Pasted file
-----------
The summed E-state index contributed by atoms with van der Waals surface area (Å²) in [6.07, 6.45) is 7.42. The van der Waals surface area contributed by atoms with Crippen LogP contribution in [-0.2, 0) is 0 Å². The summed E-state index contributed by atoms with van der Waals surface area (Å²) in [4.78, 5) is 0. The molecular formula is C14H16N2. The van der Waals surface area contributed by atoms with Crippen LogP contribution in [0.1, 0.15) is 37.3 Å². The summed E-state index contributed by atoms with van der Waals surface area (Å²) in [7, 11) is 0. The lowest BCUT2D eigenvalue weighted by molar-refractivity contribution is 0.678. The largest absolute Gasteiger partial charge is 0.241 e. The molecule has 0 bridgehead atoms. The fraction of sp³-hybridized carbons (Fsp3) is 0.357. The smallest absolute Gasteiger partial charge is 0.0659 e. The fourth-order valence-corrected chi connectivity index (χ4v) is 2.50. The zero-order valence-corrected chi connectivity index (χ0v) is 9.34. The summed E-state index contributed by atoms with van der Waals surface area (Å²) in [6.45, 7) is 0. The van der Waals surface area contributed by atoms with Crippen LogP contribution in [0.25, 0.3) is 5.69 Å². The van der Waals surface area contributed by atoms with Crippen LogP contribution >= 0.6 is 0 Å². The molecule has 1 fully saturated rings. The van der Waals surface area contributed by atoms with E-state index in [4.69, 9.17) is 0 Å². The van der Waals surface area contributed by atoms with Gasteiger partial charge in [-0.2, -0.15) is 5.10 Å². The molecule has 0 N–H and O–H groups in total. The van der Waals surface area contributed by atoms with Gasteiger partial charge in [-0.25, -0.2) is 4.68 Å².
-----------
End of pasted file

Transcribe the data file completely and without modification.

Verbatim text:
The summed E-state index contributed by atoms with van der Waals surface area (Å²) in [6.07, 6.45) is 7.42. The van der Waals surface area contributed by atoms with Crippen LogP contribution in [-0.2, 0) is 0 Å². The summed E-state index contributed by atoms with van der Waals surface area (Å²) in [4.78, 5) is 0. The molecular formula is C14H16N2. The van der Waals surface area contributed by atoms with Crippen LogP contribution in [0.1, 0.15) is 37.3 Å². The summed E-state index contributed by atoms with van der Waals surface area (Å²) in [7, 11) is 0. The lowest BCUT2D eigenvalue weighted by molar-refractivity contribution is 0.678. The largest absolute Gasteiger partial charge is 0.241 e. The molecule has 0 bridgehead atoms. The fraction of sp³-hybridized carbons (Fsp3) is 0.357. The smallest absolute Gasteiger partial charge is 0.0659 e. The fourth-order valence-corrected chi connectivity index (χ4v) is 2.50. The zero-order valence-corrected chi connectivity index (χ0v) is 9.34. The summed E-state index contributed by atoms with van der Waals surface area (Å²) in [6.45, 7) is 0. The van der Waals surface area contributed by atoms with Crippen LogP contribution in [0.25, 0.3) is 5.69 Å². The van der Waals surface area contributed by atoms with Crippen LogP contribution >= 0.6 is 0 Å². The molecule has 1 fully saturated rings. The van der Waals surface area contributed by atoms with E-state index in [4.69, 9.17) is 0 Å². The van der Waals surface area contributed by atoms with Gasteiger partial charge in [-0.2, -0.15) is 5.10 Å². The molecule has 0 N–H and O–H groups in total. The van der Waals surface area contributed by atoms with Gasteiger partial charge in [-0.25, -0.2) is 4.68 Å².